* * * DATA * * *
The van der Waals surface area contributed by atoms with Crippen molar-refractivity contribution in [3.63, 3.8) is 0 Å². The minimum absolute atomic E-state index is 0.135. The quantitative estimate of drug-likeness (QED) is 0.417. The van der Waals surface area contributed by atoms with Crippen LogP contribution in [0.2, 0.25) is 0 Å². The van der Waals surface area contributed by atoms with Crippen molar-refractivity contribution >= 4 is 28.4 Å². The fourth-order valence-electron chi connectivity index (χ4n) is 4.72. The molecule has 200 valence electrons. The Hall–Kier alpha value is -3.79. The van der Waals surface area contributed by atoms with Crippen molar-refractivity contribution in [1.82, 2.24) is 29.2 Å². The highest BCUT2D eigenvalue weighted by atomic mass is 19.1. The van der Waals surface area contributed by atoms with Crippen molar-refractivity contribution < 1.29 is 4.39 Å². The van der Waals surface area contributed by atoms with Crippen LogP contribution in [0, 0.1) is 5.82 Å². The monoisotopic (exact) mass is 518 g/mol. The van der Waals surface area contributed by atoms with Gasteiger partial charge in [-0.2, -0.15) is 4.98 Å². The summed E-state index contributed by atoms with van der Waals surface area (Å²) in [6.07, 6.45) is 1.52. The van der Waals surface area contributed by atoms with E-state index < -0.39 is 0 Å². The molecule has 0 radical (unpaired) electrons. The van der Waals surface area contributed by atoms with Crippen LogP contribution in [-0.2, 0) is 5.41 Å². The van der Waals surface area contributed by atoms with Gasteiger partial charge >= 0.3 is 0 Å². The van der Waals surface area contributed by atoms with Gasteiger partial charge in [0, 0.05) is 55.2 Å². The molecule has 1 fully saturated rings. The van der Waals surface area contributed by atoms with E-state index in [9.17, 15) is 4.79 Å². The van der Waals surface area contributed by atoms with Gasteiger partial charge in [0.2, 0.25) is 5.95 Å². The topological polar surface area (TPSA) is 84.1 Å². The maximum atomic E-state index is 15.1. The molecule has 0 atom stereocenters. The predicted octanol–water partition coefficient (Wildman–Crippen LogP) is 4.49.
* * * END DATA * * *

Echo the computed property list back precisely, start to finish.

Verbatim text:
The van der Waals surface area contributed by atoms with Crippen molar-refractivity contribution in [3.63, 3.8) is 0 Å². The minimum absolute atomic E-state index is 0.135. The quantitative estimate of drug-likeness (QED) is 0.417. The van der Waals surface area contributed by atoms with Crippen LogP contribution in [0.2, 0.25) is 0 Å². The van der Waals surface area contributed by atoms with Crippen molar-refractivity contribution >= 4 is 28.4 Å². The fourth-order valence-electron chi connectivity index (χ4n) is 4.72. The molecule has 200 valence electrons. The Hall–Kier alpha value is -3.79. The van der Waals surface area contributed by atoms with Crippen molar-refractivity contribution in [1.82, 2.24) is 29.2 Å². The highest BCUT2D eigenvalue weighted by atomic mass is 19.1. The van der Waals surface area contributed by atoms with Crippen molar-refractivity contribution < 1.29 is 4.39 Å². The van der Waals surface area contributed by atoms with Crippen LogP contribution in [0, 0.1) is 5.82 Å². The monoisotopic (exact) mass is 518 g/mol. The van der Waals surface area contributed by atoms with Gasteiger partial charge in [-0.2, -0.15) is 4.98 Å². The summed E-state index contributed by atoms with van der Waals surface area (Å²) in [6.07, 6.45) is 1.52. The van der Waals surface area contributed by atoms with E-state index < -0.39 is 0 Å². The molecule has 0 radical (unpaired) electrons. The van der Waals surface area contributed by atoms with Crippen LogP contribution in [-0.2, 0) is 5.41 Å². The van der Waals surface area contributed by atoms with Gasteiger partial charge >= 0.3 is 0 Å². The van der Waals surface area contributed by atoms with Gasteiger partial charge in [0, 0.05) is 55.2 Å². The molecule has 1 fully saturated rings. The van der Waals surface area contributed by atoms with E-state index in [9.17, 15) is 4.79 Å². The van der Waals surface area contributed by atoms with Gasteiger partial charge in [0.2, 0.25) is 5.95 Å². The topological polar surface area (TPSA) is 84.1 Å². The maximum atomic E-state index is 15.1. The molecule has 0 atom stereocenters. The predicted octanol–water partition coefficient (Wildman–Crippen LogP) is 4.49.